OpenAI’s board is in discussions with Sam Altman to return to the CEO role, according to several people familiar with the matter. Altman, who was abruptly fired by the board on Friday without warning, is “ambivalent” about returning and wants major changes in management, one of them said.
That Altman was in talks with the company just a day after his ouster suggests that OpenAI is in free fall without him. Hours after his firing, Greg Brockman, OpenAI’s president and former CEO, resigned, and the two were talking with friends about starting another company. An elite group of senior researchers He also resigned on Friday, and people close to OpenAI say more departures are in the works.
Microsoft, the largest investor in OpenAI, said in a statement shortly after Altman’s firing that the company “remains committed” to its partnership with the AI company. However, OpenAI investors were not given advance warning or opportunity to comment on the board’s decision to remove Altman. As the face of the company and the most prominent voice in the AI space, his dismissal throws the future of OpenAI into uncertainty at a time when competitors are racing to catch up to the unprecedented success of ChatGPT.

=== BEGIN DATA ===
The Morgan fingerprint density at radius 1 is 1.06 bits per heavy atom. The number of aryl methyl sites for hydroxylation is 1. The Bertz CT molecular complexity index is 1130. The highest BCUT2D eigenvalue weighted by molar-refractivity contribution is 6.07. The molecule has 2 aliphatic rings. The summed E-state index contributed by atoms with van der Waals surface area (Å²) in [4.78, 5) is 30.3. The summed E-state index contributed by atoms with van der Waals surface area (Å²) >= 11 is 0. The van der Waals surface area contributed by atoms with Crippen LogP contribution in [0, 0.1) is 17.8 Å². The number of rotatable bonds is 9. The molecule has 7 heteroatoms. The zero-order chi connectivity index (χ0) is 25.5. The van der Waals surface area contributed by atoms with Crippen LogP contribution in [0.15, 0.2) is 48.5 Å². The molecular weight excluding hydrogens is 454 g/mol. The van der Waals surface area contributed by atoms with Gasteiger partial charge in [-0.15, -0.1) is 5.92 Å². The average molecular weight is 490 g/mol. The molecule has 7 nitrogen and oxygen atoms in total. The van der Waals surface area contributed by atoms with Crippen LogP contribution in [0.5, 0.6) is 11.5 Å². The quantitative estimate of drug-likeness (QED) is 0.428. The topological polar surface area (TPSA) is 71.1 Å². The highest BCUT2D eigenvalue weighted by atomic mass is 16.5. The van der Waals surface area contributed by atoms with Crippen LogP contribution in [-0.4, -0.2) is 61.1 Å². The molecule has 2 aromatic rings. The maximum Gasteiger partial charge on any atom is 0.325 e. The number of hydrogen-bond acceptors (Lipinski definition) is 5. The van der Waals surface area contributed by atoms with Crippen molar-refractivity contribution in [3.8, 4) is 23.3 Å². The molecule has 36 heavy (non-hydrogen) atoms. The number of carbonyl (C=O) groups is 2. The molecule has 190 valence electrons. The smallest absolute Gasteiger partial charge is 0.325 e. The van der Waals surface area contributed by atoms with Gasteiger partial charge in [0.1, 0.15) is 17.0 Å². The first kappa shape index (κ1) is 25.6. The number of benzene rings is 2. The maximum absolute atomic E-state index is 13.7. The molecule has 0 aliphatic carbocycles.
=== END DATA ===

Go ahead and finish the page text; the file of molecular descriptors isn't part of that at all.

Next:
The remaining OpenAI board consists of: OpenAI chief scientist Ilya Sutskever, Quora CEO Adam D’Angelo, former GeoSim Systems CEO Tasha McCauley, and Helen Toner, director of strategy at Georgetown’s Center for Security and Emerging Technology. Unlike traditional corporations, the board of directors is not charged with maximizing shareholder value. Its stated mission is to ensure the creation of “widely useful” artificial general intelligence, or AGI.
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